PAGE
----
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Research

Open AccessArticle
A Novel Grid and Place Neuron’s Computational Modeling to Learn Spatial Semantics of an Environment
Appl. Sci. 2020, 10(15), 5147; https://doi.org/10.3390/app10155147 - 27 Jul 2020
Abstract
Health-related limitations prohibit a human from working in hazardous environments, due to which cognitive robots are needed to work there. A robot cannot learn the spatial semantics of the environment or object, which hinders the robot from interacting with the working environment. To [...] Read more.
Health-related limitations prohibit a human from working in hazardous environments, due to which cognitive robots are needed to work there. A robot cannot learn the spatial semantics of the environment or object, which hinders the robot from interacting with the working environment. To overcome this problem, in this work, an agent is computationally devised that mimics the grid and place neuron functionality to learn cognitive maps from the input spatial data of an environment or an object. A novel quadrant-based approach is proposed to model the behavior of the grid neuron, which, like the real grid neuron, is capable of generating periodic hexagonal grid-like output patterns from the input body movement. Furthermore, a cognitive map formation and their learning mechanism are proposed using the place–grid neuron interaction system, which is meant for making predictions of environmental sensations from the body movement. A place sequence learning system is also introduced, which is like an episodic memory of a trip that is forgettable based on their usage frequency and helps in reducing the accumulation of error during a visit to distant places. The model has been deployed and validated in two different spatial data learning applications, one being the 2D object detection by touch, and another is the navigation in an environment. The result analysis shows that the proposed model is significantly associated with the expected outcomes. Full article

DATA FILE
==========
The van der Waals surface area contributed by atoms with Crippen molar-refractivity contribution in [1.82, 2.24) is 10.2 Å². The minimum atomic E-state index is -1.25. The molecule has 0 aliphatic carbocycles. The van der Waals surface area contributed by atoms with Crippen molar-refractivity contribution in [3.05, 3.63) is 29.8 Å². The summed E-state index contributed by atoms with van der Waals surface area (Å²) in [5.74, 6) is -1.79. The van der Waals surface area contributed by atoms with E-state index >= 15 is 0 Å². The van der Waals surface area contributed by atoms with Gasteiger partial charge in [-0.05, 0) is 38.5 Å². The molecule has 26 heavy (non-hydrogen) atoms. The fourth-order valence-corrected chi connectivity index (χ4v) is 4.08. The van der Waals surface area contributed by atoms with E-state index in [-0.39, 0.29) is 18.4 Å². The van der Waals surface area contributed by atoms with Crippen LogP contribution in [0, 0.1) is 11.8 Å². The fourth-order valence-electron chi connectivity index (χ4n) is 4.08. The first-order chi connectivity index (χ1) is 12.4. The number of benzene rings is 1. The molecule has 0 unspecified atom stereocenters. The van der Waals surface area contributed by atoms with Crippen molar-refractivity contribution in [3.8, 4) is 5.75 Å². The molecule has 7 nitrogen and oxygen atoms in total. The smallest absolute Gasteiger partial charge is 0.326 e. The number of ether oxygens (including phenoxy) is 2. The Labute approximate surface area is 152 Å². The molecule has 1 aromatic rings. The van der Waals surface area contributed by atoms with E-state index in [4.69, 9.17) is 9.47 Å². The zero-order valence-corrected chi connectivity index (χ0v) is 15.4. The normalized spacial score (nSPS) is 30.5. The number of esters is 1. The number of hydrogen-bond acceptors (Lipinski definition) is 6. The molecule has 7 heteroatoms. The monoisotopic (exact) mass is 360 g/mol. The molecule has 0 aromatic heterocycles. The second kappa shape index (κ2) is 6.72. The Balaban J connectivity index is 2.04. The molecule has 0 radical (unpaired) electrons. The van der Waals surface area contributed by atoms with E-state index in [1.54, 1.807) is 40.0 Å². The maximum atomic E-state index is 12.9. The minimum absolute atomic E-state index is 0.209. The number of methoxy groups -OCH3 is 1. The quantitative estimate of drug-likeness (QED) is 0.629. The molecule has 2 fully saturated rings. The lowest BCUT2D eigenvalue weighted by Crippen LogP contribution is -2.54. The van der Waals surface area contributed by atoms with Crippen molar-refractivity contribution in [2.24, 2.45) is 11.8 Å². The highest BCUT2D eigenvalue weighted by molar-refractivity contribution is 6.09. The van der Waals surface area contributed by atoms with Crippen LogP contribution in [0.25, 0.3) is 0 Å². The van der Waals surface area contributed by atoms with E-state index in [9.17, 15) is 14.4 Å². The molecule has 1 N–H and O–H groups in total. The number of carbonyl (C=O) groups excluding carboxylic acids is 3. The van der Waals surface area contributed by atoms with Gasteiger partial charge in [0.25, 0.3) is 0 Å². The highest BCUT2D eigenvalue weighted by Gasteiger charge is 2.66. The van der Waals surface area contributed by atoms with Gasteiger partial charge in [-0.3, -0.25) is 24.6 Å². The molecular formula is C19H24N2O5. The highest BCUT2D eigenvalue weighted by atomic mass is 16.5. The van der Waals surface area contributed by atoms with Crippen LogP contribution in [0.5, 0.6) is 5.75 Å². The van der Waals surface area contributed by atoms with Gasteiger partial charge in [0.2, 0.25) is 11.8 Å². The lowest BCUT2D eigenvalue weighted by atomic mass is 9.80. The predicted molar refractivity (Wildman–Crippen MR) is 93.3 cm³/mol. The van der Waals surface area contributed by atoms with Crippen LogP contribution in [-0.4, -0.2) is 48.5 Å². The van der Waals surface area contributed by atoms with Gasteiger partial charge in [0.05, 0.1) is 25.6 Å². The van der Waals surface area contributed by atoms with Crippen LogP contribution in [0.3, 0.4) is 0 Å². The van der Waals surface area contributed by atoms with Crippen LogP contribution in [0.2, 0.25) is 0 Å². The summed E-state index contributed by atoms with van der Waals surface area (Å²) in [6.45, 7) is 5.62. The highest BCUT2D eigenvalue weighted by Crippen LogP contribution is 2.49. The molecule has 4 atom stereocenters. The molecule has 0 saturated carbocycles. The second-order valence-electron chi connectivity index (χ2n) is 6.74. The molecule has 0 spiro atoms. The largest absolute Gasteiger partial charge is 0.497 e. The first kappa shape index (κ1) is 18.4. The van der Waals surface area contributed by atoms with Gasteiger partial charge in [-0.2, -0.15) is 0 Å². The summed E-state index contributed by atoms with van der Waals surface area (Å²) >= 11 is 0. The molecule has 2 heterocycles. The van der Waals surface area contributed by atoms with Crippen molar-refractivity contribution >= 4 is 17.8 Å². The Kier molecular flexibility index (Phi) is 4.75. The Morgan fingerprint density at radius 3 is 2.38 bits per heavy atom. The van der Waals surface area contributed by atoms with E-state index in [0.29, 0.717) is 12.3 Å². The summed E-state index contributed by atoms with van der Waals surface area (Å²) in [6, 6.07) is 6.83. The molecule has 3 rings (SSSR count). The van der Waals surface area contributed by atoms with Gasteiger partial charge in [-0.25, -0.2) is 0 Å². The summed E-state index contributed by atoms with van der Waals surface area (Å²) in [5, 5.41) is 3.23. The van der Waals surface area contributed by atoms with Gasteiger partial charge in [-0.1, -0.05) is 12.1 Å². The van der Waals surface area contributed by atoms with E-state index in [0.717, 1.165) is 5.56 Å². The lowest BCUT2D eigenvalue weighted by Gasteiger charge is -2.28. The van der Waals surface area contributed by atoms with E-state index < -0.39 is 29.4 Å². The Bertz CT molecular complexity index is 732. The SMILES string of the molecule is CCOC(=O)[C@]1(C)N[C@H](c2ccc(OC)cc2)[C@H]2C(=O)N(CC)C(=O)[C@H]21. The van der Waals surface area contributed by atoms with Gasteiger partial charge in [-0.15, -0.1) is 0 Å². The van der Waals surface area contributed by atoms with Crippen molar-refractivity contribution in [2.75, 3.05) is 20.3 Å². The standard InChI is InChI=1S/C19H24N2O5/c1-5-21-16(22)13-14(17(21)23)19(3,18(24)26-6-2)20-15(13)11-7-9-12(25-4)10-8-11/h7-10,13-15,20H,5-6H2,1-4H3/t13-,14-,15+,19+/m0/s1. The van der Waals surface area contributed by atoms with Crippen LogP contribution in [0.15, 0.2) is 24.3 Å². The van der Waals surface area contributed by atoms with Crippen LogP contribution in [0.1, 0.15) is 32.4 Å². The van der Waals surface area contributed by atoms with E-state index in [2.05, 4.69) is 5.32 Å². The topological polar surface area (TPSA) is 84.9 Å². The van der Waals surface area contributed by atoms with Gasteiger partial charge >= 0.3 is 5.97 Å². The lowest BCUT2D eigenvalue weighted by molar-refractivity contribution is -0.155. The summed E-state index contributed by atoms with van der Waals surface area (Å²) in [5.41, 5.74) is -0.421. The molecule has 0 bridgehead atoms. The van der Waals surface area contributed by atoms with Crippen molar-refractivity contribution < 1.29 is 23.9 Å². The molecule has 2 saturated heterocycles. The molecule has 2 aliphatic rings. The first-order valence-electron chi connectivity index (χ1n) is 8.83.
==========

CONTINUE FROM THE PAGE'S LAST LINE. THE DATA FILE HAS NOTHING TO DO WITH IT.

(This article belongs to the Special Issue Cognitive Robotics)
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Open AccessArticle
On Cognitive Assistant Robots for Reducing Variability in Industrial Human-Robot Activities
Appl. Sci. 2020, 10(15), 5137; https://doi.org/10.3390/app10155137 - 26 Jul 2020
Abstract
In the industrial domain, one important research activity for cognitive robotics is the development of assistant robots. In this work, we show how the use of a cognitive assistant robot can contribute to (i) improving task effectiveness and productivity, (ii) providing autonomy for [...] Read more.
In the industrial domain, one important research activity for cognitive robotics is the development of assistant robots. In this work, we show how the use of a cognitive assistant robot can contribute to (i) improving task effectiveness and productivity, (ii) providing autonomy for the human supervisor to make decisions, providing or improving human operators’ skills, and (iii) giving feedback to the human operator in the loop. Our approach is evaluated on variability reduction in a manual assembly system. The overall study and analysis are performed on a model of the assembly system obtained using the Functional Resonance Analysis Method (FRAM) and tested in a robotic simulated scenario. Results show that a cognitive assistant robot is a useful partner in the role of improving the task effectiveness of human operators and supervisors. Full article
(This article belongs to the Special Issue Cognitive Robotics)